‘Deinstitutionalization’: Mass Murder and Untreated Madness
It's all but impossible now to involuntarily commit the obviously ill.
July 25, 2012 - 12:00 am
The network news coverage of the recent shooting rampage in Aurora, Colorado, seemingly asserted that we should be surprised by the background of the alleged killer: Phi Beta Kappa graduate of University of California, Riverside, and until recently, a Ph.D. candidate at the University of Colorado medical school. There isn’t any reason to be surprised: there is a very strong relationship between severe mental illness and murder, and another strong relationship between mental illness and intelligence.
As my new book points out, for centuries the connection between mental illness and violence was considered sufficiently obvious that the legal system provided various ways to hospitalize the severely mentally ill when they first provided clear indications that they were a hazard to themselves or others. Only in the 1960s and 1970s did our society decide that this system was unfair. It then embarked on a policy of “deinstitutionalization.” The idea: standards for long-term, involuntary commitment of the mentally ill should be just a bit less demanding than the standards of proof for criminal conviction.
Unsurprisingly, emptying out the mental hospitals and making it difficult to hospitalize people with serious mental illness problems meant that society as a whole became a bit more like a low-grade mental hospital. Supporters of gun control argue that we need stricter laws because ordinary, law-abiding people just “snap” and go on rampages. There are people who indeed snap and go on rampages (and not just with guns) — but they are seldom ordinary. Often, they are people with long histories of mental illness who in 1960 would have been hospitalized before they killed someone. Gun control is in some respects an attempt to make all of America into a low-grade mental institution, where we don’t trust people with deadly weapons.
For those of you under 40 — it used to be startling indeed to see people begging in the streets or obviously insane in public. Homelessness and various forms of urban degradation were byproducts of deinstitutionalization. A more ominous result: murder rates rose in response to this emptying out of the hospitals, and the poor solution was to increase the number of mentally ill murderers we sent to prison.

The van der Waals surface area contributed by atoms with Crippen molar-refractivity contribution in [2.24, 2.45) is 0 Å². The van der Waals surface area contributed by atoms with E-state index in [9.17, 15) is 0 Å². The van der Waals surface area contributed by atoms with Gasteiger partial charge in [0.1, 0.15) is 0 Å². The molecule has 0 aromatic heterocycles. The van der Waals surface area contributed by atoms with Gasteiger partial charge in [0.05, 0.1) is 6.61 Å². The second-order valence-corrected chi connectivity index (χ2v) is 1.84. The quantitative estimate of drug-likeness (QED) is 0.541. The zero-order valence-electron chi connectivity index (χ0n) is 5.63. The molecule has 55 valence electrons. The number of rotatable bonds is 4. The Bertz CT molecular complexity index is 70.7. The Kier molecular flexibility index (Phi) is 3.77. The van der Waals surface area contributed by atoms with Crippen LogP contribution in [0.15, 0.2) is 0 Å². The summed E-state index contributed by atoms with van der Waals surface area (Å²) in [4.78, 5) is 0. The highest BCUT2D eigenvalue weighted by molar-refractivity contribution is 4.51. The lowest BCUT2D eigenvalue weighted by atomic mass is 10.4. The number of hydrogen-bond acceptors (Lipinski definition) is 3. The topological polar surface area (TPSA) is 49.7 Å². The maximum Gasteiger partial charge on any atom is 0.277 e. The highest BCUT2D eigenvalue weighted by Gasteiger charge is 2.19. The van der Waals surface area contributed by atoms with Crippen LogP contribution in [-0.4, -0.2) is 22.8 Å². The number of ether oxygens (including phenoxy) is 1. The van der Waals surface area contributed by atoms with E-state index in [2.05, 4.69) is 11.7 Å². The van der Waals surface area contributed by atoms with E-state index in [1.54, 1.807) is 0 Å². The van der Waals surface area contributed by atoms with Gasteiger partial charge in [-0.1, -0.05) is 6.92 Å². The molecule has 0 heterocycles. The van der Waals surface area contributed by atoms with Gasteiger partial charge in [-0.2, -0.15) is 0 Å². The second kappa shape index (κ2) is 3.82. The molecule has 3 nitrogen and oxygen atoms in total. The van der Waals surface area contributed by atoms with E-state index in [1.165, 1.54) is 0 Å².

We are continuing down this path; one of the first mental hospitals built in the United States, Taunton State Hospital in Massachusetts, just narrowly dodged closure. As these mass murders demonstrate, we keep harvesting the bitter fruit of this well-intentioned belief of the 1960s that it should be very difficult to hospitalized a person with severe mental illness.
I mentioned earlier the connection between intelligence and mental illness. It has been noticed for a long time that schizophrenia and bipolar disorder are genetic. Your mother doesn’t drive you crazy; you inherit genes that increase your risk of developing these two mental illnesses. It also appears that creativity and intelligence are associated with these genes. We have many examples of very smart people whose descent into madness led to violence.
Think of the Unabomber, a Ph.D. in mathematics who taught at Berkeley. Or Professor Amy Bishop at the University of Alabama, accused of not only mass murder in her department, but also of the murder of her brother many years before. Or Professor Ernesto Bustamante at the University of Idaho, whose mental illness led him to murder and suicide. Or Cynthia Clinkingbeard, an endocrinologist who lost her medical license because of bipolar disorder problems, and pretty well blew her chance of winning the Democratic nomination for Congress in my district because of a crazy incident involving a pistol and Staples. I can supply dozens more examples.